DVD Review: Secondhand Lions


[Editor's Note: Please welcome our latest contributor, Jenn Brown.]

With SXSW just around the corner, and Tim McCanlies' latest film, The Two Bobs having its world premiere, it's a perfect time to review one of his earlier films, Secondhand Lions. McCanlies is a well-known figure in the local filmmaking scene as a writer, director, and co-founder of Fantastic Fest. His script for 2003's Secondhand Lions was known in Hollywood as one of the best unproduced scripts around, taking 10 years to make it the screen.

It's the 1960s, and Walter (Haley Joel Osment) is a weenie, even by his mother's low standards, so she abandons him to his great-uncles in rural Texas, with hopes of getting part of their rumored wealth. Garth and Hub (Michael Caine, Robert Duvall) after a mysterious 40-year absence, are back home and not taking retirement any more gracefully than the presence of greedy relatives and traveling salesmen. After Walter suggests they spend some of their money, the uncles start spending their wealth on the most outrageous items, starting with a skeet machine and culminating with a lion.

Walter isn't just out of his element, he's never known it. Being dragged around by scheming mother Mae (Kyra Sedgwick), it's no wonder. The uncles, on the other hand, are forced to deal with growing old, and having to compromise for the first time in their lives when the unwanted boy is abandoned in their driveway. No one is happy, but when greedy relatives leech on to the uncles, all three come to a reluctant understanding. Garth regales Walt with yarns about their exploits, each tale more outlandish than the last. The gossip about the uncles is even wilder.

An homage to mid-century coming-of-age films, Secondhand Lions is thematically tight, constantly challenging Walter to separate fact from falsehood, and forcing him to decide which truths really matter. The themes of family and truth, and living life on your own terms keep playing off each other right through to the credits, with some Texas dry-rub sensibilities. It's a melding of elements of The Princess Bride, Field of Dreams, and The Wrestler with Texas sensibilities and old-fashioned coming-of-age stories.

For those of us closer in age to the adult Walter, or even Garth and Hub, it's the best sort of nostalgia, where you can appreciate people for who they are, not just who they appear to be, and love them warts and all. As Hub says, "Sometimes the things that may or may not be true are the things a man needs to believe in the most ... Doesn't matter if it's true or not. You see, a man should believe in those things, because those are the things worth believing in."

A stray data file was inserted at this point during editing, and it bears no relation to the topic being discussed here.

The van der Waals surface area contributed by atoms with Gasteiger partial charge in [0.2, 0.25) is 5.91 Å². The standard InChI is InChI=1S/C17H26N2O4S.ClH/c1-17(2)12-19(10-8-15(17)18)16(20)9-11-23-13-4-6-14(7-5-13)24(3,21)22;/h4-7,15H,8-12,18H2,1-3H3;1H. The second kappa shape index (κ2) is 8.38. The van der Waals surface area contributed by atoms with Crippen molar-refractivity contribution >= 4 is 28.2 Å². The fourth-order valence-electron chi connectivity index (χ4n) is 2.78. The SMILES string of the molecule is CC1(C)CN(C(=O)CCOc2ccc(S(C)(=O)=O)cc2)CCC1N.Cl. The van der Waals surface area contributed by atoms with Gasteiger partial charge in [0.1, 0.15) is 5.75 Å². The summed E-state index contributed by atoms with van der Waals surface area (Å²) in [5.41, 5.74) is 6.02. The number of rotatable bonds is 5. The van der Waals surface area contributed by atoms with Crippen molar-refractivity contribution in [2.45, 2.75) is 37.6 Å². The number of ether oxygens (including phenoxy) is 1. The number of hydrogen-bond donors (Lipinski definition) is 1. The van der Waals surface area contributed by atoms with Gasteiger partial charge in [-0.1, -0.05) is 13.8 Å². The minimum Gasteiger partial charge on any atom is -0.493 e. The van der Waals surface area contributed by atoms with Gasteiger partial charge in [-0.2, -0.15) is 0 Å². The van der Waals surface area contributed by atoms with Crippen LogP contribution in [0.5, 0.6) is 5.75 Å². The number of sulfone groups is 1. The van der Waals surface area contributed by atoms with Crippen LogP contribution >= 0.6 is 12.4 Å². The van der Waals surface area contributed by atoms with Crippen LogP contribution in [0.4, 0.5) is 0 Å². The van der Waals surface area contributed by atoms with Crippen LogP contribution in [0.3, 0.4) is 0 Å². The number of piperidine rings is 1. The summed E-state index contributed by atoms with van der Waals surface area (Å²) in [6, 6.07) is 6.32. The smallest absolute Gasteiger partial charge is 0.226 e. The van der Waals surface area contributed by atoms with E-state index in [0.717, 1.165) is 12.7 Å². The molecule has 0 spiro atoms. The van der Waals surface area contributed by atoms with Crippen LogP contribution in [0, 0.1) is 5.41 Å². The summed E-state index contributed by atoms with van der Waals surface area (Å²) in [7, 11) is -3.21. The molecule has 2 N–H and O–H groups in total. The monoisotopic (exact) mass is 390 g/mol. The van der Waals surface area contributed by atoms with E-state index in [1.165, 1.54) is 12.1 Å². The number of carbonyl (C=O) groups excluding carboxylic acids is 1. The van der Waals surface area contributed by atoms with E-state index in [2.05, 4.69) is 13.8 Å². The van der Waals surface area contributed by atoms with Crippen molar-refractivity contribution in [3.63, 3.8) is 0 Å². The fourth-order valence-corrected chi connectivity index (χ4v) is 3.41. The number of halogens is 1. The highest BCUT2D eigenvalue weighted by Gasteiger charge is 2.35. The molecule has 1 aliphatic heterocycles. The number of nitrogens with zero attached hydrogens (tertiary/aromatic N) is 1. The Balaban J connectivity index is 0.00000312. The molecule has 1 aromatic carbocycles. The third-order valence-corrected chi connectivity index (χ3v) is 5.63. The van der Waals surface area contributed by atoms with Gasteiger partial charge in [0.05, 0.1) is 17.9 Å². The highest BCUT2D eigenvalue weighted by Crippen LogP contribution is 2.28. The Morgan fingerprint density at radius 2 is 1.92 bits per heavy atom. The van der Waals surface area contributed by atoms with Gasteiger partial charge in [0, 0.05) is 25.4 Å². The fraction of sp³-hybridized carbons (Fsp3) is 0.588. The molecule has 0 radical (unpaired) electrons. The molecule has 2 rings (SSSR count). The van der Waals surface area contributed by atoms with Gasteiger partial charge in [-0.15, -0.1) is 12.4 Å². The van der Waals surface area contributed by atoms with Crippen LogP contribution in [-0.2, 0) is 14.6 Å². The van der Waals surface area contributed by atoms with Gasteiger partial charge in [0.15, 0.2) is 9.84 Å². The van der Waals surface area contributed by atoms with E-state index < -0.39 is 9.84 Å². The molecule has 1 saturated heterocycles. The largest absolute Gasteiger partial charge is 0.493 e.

The acting is low-key but nonetheless engaging. Duvall and Caine often steal scenes from each other, Duvall with fire, and Caine with earthy subtlety. Osment easily holds his own, and blossoms as expected. The supporting players have more caricatured roles, which seem like composites or more homage to old-fashioned films, perhaps both. McCanlies was inspired by summers with his grandfather, after all. The most enjoyable supporting characters are the animals, from the dog pack with a pig tailing it, to the lion.

Currently, Secondhand Lions is only available on DVD and not Blu-Ray, but the big Texas scenery looks great in widescreen. And right now with Blu-Ray being so hot, the DVD is available at rock-bottom prices. The special features include short features on the making of the film, Haley Joe Osment, and the story of the script, which is worth watching just to hear the convoluted path from page to screen. The deleted scenes are worth watching with the commentary; I understand why they were cut, but it was nice to seem them anyway. And McCanlies' commentary includes hints about Easter eggs.

A modest box-office success, Secondhand Lions deserves more attention. Bypass the grotesquely over-edited for television version. Everybody has some "old characters" in their family tree, and if they're really fortunate, they probably have a story or two worth hearing.

Austin Connection: Filmed entirely in the Greater Austin area, primarily in Pflugerville and Austin, including Austin Studios. Writer-director Tim McCanlies lives in the Austin area, and so does much of the supporting cast and crew. The soundtrack features several songs by the late Don Walser.

Notable Austin Locations: Austin's Symphony Square was transformed into the marketplace where Hub and Jasmine were pursued. The most tripworthy location is the Cele General Store on FM 973, just north of New Sweden (near Manor), where the barbecue/fight scene was filmed. This unassuming little joint has been featured in several films, including The Texas Chainsaw Massacre (2003). Call for directions at 512-251-3562 (you'll need to make reservations on Saturday night, it's that popular).

Buy Secondhand Lions from Amazon.